What Does Citizenship Mean to Me?
August 13, 2012 by HRC staff
What Does Citizenship Mean to Me?
This post comes from HRC Diversity Intern Francisco Hernandez:
Interning for HRC’s Diversity Department and experiencing HRC’s involvement in ya es hora during this critical election year got me thinking - “What do full citizenship rights mean to me?” President Barack Obama recently came out in support of deferred action for DREAMers and marriage equality and, shortly after, national Latino civil rights groups such as National Council of La Raza (NCLR) and League of United Latin American Citizens (LULAC) came out strongly in support of marriage equality. Both of Obama’s announcements resonated strongly with me as a gay, immigrant, and Latino male, and I began to think closely about the ties between citizenship and marriage equality.
As an immigrant, citizenship would give me the right to vote on issues that would impact my life, such as marriage equality, and for candidates who support causes that are important to me. Citizenship would also give me the right to live without fear of being separated from my family and other loved ones, and the right to work and contribute fully to the American economy and society without condition on a permit or visa.
To be a full citizen, however, I as a gay man should have the same rights as everyone else. I should have the right to marry the man I love. I should have access to the 1,138 rights, benefits, and protections that are granted to married couples on a federal level, and be able to get married anywhere, not only in one of the six states that have legalized marriage equality and in the District of Columbia. To be a full citizen, I should have the right to sponsor my partner for residency if he were of a different nationality — the right to never again have to live in danger of being separated from my loved ones. To be a full citizen, I should have the right to work without fear of being fired for my sexual identity. In 29 states, however, it is legal to fire me for being gay; it would be even worse in the 34 states where I can be fired if I were transgender. To be a full citizen, I should not be just a second-class citizen, and should not continue to experience many of the same things that I experience as an immigrant.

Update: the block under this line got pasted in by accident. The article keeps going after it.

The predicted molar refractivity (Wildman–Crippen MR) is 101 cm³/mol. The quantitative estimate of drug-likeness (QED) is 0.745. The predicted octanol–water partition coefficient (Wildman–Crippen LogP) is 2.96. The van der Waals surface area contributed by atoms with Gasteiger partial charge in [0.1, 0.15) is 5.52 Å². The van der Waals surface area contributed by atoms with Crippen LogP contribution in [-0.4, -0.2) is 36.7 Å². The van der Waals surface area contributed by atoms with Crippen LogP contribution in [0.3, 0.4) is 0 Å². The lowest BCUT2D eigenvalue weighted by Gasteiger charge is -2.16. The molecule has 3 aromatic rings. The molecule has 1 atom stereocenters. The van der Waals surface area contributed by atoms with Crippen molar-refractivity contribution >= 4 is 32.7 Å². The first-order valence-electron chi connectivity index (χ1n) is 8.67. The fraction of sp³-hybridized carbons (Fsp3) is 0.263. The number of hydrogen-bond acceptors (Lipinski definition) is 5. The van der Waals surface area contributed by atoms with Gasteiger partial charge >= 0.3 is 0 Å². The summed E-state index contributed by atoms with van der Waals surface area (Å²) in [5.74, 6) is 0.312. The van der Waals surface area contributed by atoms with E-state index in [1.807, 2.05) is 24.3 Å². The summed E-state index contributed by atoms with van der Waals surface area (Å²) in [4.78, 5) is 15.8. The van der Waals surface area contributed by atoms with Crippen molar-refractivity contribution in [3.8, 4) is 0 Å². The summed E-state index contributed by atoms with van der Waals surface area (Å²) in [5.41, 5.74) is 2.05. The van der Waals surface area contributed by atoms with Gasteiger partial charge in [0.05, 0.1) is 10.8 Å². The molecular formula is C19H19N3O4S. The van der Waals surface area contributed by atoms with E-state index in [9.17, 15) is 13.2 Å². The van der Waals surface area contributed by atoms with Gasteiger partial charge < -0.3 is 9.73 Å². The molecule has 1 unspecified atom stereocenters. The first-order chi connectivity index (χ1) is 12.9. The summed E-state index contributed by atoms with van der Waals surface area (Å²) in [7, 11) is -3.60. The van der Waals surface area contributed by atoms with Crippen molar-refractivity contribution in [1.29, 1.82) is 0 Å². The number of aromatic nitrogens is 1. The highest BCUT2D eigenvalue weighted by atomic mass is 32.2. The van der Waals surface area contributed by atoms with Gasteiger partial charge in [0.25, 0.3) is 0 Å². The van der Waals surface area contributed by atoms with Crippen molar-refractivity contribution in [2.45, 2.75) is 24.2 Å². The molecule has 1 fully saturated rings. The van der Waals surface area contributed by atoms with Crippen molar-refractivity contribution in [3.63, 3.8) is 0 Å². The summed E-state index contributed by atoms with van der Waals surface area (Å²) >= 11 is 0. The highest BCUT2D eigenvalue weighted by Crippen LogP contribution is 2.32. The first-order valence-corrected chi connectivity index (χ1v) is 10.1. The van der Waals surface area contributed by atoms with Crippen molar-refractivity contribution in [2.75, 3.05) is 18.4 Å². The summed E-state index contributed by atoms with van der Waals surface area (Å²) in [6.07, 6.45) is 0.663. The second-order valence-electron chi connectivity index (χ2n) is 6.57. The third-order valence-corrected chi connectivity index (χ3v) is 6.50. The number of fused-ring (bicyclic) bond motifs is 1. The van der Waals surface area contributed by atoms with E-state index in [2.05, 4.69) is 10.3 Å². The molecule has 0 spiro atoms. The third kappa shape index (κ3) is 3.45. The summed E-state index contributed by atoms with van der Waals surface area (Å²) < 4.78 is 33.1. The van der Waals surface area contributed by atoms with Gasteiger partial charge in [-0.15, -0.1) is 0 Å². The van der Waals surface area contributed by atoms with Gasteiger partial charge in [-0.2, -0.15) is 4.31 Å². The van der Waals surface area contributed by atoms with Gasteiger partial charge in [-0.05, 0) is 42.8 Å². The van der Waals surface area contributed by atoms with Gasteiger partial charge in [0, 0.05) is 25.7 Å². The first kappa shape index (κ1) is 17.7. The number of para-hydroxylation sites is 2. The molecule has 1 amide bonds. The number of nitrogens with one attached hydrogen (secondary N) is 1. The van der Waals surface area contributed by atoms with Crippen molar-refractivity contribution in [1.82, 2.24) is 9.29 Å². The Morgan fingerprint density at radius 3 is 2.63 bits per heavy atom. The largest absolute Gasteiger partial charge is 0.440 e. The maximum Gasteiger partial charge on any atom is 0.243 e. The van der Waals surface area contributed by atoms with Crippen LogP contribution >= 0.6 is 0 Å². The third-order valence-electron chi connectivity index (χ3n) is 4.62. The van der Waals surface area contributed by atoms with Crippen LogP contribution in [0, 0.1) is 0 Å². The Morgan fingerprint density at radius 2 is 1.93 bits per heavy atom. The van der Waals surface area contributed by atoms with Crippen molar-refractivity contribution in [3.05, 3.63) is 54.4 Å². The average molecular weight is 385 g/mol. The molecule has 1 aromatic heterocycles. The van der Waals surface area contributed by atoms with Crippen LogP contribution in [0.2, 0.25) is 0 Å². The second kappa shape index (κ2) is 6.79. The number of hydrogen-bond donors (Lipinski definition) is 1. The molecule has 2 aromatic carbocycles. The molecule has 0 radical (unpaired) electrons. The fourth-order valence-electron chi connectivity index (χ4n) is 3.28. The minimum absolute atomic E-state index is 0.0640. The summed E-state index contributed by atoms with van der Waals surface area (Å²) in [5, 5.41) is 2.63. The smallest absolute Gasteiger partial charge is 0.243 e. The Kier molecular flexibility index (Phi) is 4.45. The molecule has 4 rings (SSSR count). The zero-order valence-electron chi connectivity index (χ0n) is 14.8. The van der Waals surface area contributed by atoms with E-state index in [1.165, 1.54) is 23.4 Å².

This is what full citizenship is. This is why NCLR and LULAC recently came out in support of marriage equality for the LGBT community. HRC empowers people to become citizens by supporting citizenship workshops through ya es hora and similar campaigns. There are about 8.5 million people eligible to become U.S. citizens, and since 2009, HRC has been working with coalitions to help people apply for citizenship. This summer alone, HRC worked with over 30 coalition partners to help nearly 700 individuals apply to become citizens and educate them about the naturalization process. This brings the total to approximately 2,000 immigrants assisted and educated by HRC and partners since the beginning of this important election year.
So, what does it mean to be a citizen? To have the right to vote and participate politically in the issues that I care about, to live without fear of being separated from my family, to contribute my talents fully in the American workplace, and the right to life, liberty, and the pursuit of happiness, regardless of my sexual identity or immigration status. These are issues that I understand all too well as both a gay person and an immigrant, and this is why HRC is engaged with our immigrant communities – to help them become citizens, and empower them in the fight for full, equal rights for everyone.
May 17, 2013